Elon Musk told CNBC’s David Faber on Tuesday that he doesn’t care if his inflammatory tweets scare potential You’re here Twitter buyers or advertisers.
“I’ll say whatever I want, and if it results in losing money, so be it,” Twitter owner Musk said.
Musk has tweeted controversial posts for years, including conspiracy theories and comments his critics have called broadly discriminatory.
His defense came after Musk received further criticism for a tweet in which he compared liberal billionaire and Democratic donor George Soros to Magneto, the villain of the X-Mena Jewish survivor of the Holocaust.
“He wants to erode the very fabric of civilization. Soros hates humanity,” Musk tweeted on Monday.
Musk has previously criticized Soros, whose family office, Soros fund managementrecently cut its stake in Tesla. Soros, who is also Jewish, is a favorite target of pundits and right-wing politicians and is often the target of anti-Semitic attacks. Soros and his family escaped the Nazis during World War II.
Critics said Musk’s tweets about Soros fit a larger pattern of attacks on the 92-year-old Democratic investor and donor. “Musk’s comparison of Soros to Magneto isn’t flippant; it’s a nod to harmful anti-Semitic tropes of Jewish global control,” he tweeted. Alex Goldenberganalyst at the Network Contagion Research Institute. Ministry of Foreign Affairs of Israellikewise said Musk’s tweets had “anti-Semitic overtones.”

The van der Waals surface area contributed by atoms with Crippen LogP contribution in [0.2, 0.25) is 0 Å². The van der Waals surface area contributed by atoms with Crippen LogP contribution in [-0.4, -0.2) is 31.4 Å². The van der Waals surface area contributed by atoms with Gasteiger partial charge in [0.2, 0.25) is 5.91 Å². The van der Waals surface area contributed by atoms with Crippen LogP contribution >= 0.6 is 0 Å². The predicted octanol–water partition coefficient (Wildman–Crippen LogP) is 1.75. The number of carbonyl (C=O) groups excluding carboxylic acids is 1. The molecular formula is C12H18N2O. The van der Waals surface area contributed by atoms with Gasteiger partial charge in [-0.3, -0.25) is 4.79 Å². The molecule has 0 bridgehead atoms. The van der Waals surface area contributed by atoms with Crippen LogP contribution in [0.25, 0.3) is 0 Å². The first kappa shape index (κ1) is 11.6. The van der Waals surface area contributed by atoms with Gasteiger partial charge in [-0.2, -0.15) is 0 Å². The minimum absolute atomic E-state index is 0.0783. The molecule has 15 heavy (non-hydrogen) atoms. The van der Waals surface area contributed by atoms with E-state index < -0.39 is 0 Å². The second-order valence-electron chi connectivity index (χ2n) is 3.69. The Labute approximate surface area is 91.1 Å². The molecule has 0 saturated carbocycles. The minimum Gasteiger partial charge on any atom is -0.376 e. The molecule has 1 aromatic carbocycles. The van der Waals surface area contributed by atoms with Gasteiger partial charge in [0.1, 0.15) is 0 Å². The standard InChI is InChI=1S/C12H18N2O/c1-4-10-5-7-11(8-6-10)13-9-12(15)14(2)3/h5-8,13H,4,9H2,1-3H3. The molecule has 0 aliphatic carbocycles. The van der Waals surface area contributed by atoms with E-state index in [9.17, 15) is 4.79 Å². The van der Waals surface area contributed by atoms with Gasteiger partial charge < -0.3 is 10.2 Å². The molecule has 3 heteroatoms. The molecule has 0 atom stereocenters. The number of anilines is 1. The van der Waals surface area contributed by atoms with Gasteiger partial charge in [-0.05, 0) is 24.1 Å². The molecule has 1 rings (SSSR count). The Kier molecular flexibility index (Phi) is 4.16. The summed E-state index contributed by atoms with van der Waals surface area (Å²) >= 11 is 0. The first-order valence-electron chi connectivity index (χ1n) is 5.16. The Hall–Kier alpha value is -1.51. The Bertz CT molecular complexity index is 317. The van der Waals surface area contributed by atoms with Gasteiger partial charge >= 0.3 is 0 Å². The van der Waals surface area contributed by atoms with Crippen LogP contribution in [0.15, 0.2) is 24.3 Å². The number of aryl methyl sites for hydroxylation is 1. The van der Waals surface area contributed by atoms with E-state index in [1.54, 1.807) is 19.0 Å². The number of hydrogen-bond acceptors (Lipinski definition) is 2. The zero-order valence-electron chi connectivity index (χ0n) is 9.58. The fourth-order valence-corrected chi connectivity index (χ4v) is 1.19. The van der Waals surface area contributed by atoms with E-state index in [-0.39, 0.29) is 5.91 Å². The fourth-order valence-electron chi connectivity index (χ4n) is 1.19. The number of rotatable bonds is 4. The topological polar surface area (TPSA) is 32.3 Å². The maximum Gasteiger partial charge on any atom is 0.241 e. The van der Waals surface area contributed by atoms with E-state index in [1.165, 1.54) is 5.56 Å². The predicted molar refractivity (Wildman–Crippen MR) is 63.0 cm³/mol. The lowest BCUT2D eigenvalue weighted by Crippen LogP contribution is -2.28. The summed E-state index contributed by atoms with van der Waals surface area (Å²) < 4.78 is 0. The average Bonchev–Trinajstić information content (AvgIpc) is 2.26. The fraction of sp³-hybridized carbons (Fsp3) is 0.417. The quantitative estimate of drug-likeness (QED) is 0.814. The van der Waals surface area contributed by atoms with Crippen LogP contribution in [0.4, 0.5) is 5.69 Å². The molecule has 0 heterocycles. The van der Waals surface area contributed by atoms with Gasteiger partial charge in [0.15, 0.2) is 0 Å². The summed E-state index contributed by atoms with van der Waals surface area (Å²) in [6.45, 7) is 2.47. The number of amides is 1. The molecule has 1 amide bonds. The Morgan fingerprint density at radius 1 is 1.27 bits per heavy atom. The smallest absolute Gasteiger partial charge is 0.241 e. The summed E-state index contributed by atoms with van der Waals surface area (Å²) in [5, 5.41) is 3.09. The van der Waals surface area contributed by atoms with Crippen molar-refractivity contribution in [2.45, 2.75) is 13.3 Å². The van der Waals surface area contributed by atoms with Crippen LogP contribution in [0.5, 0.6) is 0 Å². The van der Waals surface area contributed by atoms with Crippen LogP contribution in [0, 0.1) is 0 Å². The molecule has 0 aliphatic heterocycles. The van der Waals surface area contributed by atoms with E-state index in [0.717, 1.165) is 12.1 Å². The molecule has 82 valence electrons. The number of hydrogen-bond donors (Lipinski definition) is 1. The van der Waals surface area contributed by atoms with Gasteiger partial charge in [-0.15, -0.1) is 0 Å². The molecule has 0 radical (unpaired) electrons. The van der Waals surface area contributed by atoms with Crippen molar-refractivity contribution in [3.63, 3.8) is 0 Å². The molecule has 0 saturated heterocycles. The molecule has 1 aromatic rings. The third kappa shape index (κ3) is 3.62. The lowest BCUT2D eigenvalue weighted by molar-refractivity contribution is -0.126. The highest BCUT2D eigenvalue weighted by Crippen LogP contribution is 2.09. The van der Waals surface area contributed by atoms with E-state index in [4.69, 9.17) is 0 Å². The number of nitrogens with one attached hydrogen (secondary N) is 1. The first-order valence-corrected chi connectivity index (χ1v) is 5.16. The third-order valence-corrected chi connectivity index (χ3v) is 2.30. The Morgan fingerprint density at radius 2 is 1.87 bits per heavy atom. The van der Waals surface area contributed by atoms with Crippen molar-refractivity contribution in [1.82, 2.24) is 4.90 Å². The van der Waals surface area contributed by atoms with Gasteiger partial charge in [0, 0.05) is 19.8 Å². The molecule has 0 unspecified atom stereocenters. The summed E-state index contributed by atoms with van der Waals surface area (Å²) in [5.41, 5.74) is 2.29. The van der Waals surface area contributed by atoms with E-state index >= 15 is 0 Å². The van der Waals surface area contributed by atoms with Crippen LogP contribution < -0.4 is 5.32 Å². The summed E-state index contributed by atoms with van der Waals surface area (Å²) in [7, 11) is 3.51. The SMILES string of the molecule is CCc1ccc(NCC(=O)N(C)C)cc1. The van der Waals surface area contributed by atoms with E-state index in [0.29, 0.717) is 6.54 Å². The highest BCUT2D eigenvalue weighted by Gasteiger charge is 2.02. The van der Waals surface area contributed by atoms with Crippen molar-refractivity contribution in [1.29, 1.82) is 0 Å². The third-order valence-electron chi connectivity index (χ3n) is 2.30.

Musk denied on Tuesday that he was anti-Semitic. “I’m pretty pro-Semitic,” he said when asked by Faber about the criticism. Musk has also already tweeted and deleted memes using hitler.
Faber also asked Musk on Tuesday why he tweeted a link to someone who said a mass shooting at a Texas mall earlier this month might be part of a “bad psyop” or “psychological operation”.
Investigators are investigating whether the shooter, whom police killed, expressed white supremacist views since wearing an “RWDS” patch, a reference to the phrase “Right Wing Death Squad.” which is used by extremists. He also had nazi tattoosincluding a swastika.
“I thought attributing it to white supremacy was bulls—,” Musk said, adding that he believed there was no evidence the shooter was a white supremacist. “We shouldn’t attribute things to white supremacy if they’re — if they’re wrong.”
Since Musk took over Twitter last fall, the social media network has seen a sharp drop in ad revenue as brands and businesses weighed changes to the platform and some called its outspoken new owner. talk.
Last week, Musk hired former NBCUniversal advertising chief Linda Yaccarino to replace him as Twitter CEO, a move widely seen as a way to revive Twitter’s advertising business. It started on Sunday.
Disclosure: NBCUniversal is the parent company of CNBC.
–CNBC’s Lora Kolodny contributed to this report.